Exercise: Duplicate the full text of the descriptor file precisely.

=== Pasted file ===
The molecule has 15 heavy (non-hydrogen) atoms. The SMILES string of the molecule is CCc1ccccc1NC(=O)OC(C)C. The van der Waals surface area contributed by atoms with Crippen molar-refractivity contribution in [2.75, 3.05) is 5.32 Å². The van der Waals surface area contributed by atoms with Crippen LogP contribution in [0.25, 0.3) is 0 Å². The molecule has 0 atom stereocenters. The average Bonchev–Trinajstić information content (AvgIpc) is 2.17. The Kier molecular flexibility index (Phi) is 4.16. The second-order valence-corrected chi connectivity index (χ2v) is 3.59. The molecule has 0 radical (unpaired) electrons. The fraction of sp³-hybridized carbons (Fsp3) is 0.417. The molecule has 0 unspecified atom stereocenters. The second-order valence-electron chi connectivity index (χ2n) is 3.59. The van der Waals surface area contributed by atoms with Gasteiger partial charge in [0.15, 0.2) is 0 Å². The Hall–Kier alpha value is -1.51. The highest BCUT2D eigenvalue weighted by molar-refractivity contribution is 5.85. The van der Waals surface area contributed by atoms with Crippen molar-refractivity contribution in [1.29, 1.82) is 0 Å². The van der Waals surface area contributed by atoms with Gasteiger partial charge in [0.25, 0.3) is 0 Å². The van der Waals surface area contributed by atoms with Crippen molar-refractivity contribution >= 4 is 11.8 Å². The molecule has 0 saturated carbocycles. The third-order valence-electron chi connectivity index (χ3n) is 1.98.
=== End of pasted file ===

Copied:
The molecule has 15 heavy (non-hydrogen) atoms. The SMILES string of the molecule is CCc1ccccc1NC(=O)OC(C)C. The van der Waals surface area contributed by atoms with Crippen molar-refractivity contribution in [2.75, 3.05) is 5.32 Å². The van der Waals surface area contributed by atoms with Crippen LogP contribution in [0.25, 0.3) is 0 Å². The molecule has 0 atom stereocenters. The average Bonchev–Trinajstić information content (AvgIpc) is 2.17. The Kier molecular flexibility index (Phi) is 4.16. The second-order valence-corrected chi connectivity index (χ2v) is 3.59. The molecule has 0 radical (unpaired) electrons. The fraction of sp³-hybridized carbons (Fsp3) is 0.417. The molecule has 0 unspecified atom stereocenters. The second-order valence-electron chi connectivity index (χ2n) is 3.59. The van der Waals surface area contributed by atoms with Gasteiger partial charge in [0.15, 0.2) is 0 Å². The Hall–Kier alpha value is -1.51. The highest BCUT2D eigenvalue weighted by molar-refractivity contribution is 5.85. The van der Waals surface area contributed by atoms with Crippen molar-refractivity contribution in [1.29, 1.82) is 0 Å². The van der Waals surface area contributed by atoms with Gasteiger partial charge in [0.25, 0.3) is 0 Å². The van der Waals surface area contributed by atoms with Crippen molar-refractivity contribution >= 4 is 11.8 Å². The molecule has 0 saturated carbocycles. The third-order valence-electron chi connectivity index (χ3n) is 1.98.